Utah governor to sign bill banning abortion clinics
SALT LAKE CITY, Utah - Utah Gov. Spencer Cox said Friday that he plans to sign a measure that would effectively ban abortion clinics from operating in the state, meaning hospitals will soon be the only places where they can be provided in the state.
After passing through the state Senate on Thursday with minor amendments, it returned to the Utah House of Representatives Friday morning, where it was approved and then sent to the governor for final approval. The move comes less than a year after the U.S. Supreme Court overturned the Roe v. Wade decision, returning the power to regulate abortions to states.
Cox told reporters that he will sign the legislation, which also clarifies the definition of abortion to address legal liability concerns providers voiced about the way exceptions are worded in state law — a provision that he and Republican lawmakers called a compromise.
Spencer Cox, governor of Utah, speaks to members of the media after meeting with President Biden during the National Governors Association Winter Meeting at the White House in Washington, DC, US, on Friday, Feb. 10, 2023. Photographer: Ting Shen/Bloo
"One of the concerns with the trigger bill that medical providers had across the state was there was a lack of clarity that would have made it hard for them to perform legal abortions," Cox said.
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The measure is one of several that members of Utah’s Republican-supermajority statehouse has passed this year while abortion restrictions approved in years past are on hold because of a state court injunction. It has faced fierce opposition from business, civil liberties and abortion rights groups, including Planned Parenthood Association of Utah, which operates three of the four abortion clinics in the state.
The American Civil Liberties Union of Utah sent Cox a letter on Friday demanding he veto the legislation, with its executive director writing it interferes with people's rights and "pushes essential abortion care out of reach."
Republican lawmakers’ push to shutter abortion clinics comes as red states throughout the country work to implement restrictions after the overturning of Roe v. Wade, the U.S. Supreme Court decision that enshrined a constitutional right to abortion for nearly 50 years.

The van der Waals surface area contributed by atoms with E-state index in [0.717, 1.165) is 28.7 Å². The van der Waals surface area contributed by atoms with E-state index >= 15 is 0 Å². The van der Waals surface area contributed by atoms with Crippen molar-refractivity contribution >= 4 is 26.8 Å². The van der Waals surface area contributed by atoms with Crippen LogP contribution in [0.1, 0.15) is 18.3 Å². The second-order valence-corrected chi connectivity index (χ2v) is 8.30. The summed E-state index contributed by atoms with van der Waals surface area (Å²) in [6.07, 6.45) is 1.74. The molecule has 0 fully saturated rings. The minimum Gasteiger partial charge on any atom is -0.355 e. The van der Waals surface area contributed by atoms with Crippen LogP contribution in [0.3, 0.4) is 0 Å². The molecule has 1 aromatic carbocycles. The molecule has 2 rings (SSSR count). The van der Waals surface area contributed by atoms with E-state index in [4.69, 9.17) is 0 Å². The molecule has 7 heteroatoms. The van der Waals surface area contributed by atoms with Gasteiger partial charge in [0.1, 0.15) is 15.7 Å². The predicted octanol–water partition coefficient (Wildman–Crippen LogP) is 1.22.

People gather at the state Capitol to rally in support of abortion rights on May 3, 2022 in Salt Lake City, Utah. (Photo by George Frey/Getty Images)
In Utah, the ruling triggered two previously passed laws — a 2019 ban on abortion after 18 weeks and a 2020 ban on abortions regardless of trimester, with several exceptions including for instances of risk to maternal health as well as rape or incest reported to the police. The state Planned Parenthood affiliate sued over the 2020 ban, and in July, a state court delayed implementing it until legal challenges could be resolved. The 18-week ban has since been de facto law.
The clinic-centered push in Utah is unique among states with trigger laws, where many abortion clinics closed after last year’s Supreme Court decision including in West Virginia and Mississippi. The measure mirrors a raft of proposals passed in red states in the decade before Roe was overturned when anti-abortion lawmakers passed measures regulating clinics, including the size of procedure rooms and distances from hospitals.
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In Utah, the proposal from Rep. Karianne Lisonbee would require all abortions — via medication or surgery — be provided in hospitals by not allowing new clinics to be licensed after May 2 and not allowing any to operate once their licenses expire. It would affect the operations of the four clinics that provide abortions in Utah — three run by Planned Parenthood and the other by Wasatch Women’s Center, an independent clinic in Salt Lake City.
In Utah last year, clinics provided most abortions. Of the total 2,818 administered, 61% were with medications like mifepristone rather than via surgery. Abortion access proponents argued abortions were no different than other kinds of specialty care that have increasingly moved to clinic settings where providers are more accustomed to recurring patient concerns and confronting complications that may arise.